But the awkwardness came anyway, when they got to Capernaum and Jesus asked them what they’d been talking about on the road. Maybe it was Jesus’ divine knowledge, or maybe the disciples just hadn’t been as discreet as they’d thought, but one way or another Jesus knew what they’d been talking about, and he asked them about it. And at first, when asked, the disciples just stood there, looking a bit sheepish, and feeling ashamed, and not knowing what to say.

A lot of people who have written about this story have said that Jesus’ response to them was to criticize them and to say that their discussion about who was the greatest among them was inappropriate. That might be true, but honestly, I don’t think that’s right. The passage doesn’t really say that Jesus was criticizing them; I think that’s us reading something into that probably isn’t there. I picture this scene, and hear Jesus’ words, as they’re written, and I think it’s Jesus actually *validating* their conversation. At this point in Mark’s gospel, Jesus has shifted gears from trying to gain followers, and he’s been trying to teach these disciples about deepening their discipleship and preparing for when he wouldn’t be with them – so what the disciples were discussing would have been completely appropriate. I believe that in this story, we’re seeing Jesus trying to help them along, telling them how they should think about what discipleship really is, and how greatness is really measured.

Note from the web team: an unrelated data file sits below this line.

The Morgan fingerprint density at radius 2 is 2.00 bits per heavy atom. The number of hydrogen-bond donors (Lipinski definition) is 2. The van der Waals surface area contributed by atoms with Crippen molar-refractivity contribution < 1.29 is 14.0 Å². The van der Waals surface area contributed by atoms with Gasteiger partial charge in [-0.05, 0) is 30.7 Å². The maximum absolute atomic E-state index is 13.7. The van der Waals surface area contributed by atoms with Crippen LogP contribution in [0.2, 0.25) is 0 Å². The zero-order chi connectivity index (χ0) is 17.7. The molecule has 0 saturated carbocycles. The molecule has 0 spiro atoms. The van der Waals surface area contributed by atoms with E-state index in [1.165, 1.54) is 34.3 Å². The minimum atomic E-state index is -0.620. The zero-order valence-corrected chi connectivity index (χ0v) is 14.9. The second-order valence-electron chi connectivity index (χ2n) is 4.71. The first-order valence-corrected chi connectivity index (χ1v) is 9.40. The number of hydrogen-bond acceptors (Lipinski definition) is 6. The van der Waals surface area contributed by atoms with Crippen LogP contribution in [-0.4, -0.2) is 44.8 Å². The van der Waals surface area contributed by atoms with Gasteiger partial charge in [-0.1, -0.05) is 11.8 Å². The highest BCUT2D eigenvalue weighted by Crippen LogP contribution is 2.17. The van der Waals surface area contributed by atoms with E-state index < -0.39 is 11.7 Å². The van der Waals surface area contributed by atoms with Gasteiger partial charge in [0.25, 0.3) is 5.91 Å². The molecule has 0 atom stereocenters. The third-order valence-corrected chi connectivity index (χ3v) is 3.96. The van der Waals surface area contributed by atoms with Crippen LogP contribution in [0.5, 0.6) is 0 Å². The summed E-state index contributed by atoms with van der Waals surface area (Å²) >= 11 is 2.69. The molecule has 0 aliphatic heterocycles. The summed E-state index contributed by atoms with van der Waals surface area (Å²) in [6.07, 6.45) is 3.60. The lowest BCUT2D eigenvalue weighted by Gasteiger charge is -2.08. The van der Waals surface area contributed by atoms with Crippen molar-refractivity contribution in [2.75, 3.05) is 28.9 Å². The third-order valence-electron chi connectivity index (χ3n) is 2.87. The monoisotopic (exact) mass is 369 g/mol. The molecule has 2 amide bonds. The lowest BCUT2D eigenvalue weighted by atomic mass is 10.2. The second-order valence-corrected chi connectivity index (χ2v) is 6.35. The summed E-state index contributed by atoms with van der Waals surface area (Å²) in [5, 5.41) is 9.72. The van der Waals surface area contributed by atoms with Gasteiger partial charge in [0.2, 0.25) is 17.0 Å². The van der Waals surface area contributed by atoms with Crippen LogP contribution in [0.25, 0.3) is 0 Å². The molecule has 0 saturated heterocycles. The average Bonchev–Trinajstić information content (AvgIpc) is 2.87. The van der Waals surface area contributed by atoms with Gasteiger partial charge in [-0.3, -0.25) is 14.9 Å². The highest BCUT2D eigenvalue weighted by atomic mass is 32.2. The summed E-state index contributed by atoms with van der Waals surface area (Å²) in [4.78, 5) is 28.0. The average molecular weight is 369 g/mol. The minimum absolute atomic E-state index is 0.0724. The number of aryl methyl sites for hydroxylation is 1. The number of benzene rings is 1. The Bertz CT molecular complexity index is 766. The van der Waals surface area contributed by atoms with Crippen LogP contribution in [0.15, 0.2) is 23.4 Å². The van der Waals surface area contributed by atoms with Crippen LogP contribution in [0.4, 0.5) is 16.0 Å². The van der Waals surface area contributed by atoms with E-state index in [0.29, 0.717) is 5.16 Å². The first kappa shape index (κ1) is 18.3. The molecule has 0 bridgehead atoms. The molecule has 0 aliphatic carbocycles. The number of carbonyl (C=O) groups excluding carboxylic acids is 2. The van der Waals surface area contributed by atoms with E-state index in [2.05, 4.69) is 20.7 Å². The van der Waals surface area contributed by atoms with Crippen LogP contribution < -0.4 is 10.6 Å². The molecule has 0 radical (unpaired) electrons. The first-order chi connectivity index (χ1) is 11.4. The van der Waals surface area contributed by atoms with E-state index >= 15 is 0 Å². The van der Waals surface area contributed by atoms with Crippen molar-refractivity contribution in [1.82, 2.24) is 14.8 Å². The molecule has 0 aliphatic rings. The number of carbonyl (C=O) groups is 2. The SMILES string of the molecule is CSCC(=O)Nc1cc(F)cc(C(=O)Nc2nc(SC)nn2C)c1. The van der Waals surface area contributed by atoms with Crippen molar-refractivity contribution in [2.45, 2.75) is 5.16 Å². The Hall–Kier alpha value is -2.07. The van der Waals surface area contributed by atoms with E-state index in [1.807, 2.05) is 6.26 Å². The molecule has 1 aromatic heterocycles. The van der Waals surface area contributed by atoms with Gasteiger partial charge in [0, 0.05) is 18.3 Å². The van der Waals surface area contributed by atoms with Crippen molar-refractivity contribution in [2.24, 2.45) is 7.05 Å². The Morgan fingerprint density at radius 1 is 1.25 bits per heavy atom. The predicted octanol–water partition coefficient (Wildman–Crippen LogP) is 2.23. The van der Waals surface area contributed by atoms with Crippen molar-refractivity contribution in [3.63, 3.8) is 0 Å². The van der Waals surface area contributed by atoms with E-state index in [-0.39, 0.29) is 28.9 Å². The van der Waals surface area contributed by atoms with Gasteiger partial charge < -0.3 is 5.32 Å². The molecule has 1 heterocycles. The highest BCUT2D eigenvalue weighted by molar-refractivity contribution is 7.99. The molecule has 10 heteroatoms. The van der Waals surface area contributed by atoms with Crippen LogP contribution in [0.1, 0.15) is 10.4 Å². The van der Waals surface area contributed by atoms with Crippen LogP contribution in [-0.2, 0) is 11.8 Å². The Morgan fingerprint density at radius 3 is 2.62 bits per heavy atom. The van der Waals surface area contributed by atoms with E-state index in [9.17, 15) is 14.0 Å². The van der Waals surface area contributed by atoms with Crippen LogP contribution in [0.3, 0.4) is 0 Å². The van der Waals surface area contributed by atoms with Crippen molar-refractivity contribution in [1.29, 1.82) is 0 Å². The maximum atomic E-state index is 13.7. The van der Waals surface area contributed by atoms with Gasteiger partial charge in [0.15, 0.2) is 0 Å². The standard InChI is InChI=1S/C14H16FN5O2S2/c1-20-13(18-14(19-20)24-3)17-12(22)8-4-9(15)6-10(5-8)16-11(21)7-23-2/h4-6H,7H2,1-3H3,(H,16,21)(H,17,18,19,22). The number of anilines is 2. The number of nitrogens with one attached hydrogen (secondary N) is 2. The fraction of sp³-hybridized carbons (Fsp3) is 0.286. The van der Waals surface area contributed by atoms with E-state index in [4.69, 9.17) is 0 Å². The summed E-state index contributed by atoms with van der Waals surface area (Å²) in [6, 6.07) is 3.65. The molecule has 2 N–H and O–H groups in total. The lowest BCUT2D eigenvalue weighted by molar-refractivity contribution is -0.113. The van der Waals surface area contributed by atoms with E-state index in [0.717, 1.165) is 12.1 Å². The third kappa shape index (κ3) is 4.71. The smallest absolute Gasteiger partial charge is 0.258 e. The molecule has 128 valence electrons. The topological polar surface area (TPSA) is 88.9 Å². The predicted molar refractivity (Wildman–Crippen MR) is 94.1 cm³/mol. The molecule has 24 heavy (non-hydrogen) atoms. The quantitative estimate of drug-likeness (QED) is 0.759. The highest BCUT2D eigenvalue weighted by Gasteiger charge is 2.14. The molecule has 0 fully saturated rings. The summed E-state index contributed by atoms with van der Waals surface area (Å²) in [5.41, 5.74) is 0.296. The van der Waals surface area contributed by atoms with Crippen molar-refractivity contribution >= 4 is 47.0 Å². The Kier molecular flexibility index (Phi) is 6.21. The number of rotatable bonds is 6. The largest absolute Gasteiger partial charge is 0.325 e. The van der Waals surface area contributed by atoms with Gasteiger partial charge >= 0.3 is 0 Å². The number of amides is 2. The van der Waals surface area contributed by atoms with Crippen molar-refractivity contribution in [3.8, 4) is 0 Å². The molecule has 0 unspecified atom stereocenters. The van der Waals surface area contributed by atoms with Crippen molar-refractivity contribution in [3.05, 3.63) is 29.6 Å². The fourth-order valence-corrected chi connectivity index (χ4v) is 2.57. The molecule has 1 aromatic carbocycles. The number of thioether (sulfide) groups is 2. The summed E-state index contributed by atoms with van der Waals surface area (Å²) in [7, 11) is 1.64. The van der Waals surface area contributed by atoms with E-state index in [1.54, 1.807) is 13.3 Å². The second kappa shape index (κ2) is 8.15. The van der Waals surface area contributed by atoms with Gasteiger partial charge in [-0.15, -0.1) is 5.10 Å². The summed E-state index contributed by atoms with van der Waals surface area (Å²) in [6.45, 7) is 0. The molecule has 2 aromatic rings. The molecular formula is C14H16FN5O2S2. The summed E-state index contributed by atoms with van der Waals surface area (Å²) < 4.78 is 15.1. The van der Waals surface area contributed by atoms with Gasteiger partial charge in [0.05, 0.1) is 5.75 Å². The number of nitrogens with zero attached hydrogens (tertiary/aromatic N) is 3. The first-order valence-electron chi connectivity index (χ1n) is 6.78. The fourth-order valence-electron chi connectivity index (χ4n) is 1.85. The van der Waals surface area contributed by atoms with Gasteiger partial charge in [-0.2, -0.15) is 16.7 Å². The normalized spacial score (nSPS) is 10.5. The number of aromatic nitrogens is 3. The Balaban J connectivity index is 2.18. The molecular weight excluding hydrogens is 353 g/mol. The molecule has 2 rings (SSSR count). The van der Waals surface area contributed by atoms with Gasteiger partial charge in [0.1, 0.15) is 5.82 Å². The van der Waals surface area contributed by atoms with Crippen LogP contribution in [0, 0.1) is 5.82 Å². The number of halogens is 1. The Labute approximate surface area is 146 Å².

In order to help make his point, Jesus showed them a little child. Now, the people of Jesus’ time loved their children every bit as much as we love our own, but in that culture, children were completely at the bottom of the pile. They were powerless. They were voiceless. They had no real rights; they supposed to serve, not to be served. They were supposed to stay with the women. They were to be seen and not heard, and truth be told, not even seen by the men when they were doing supposedly important “men things;” especially things like discussing deep subjects of God, and religion, and determining how to lead and continue a new movement.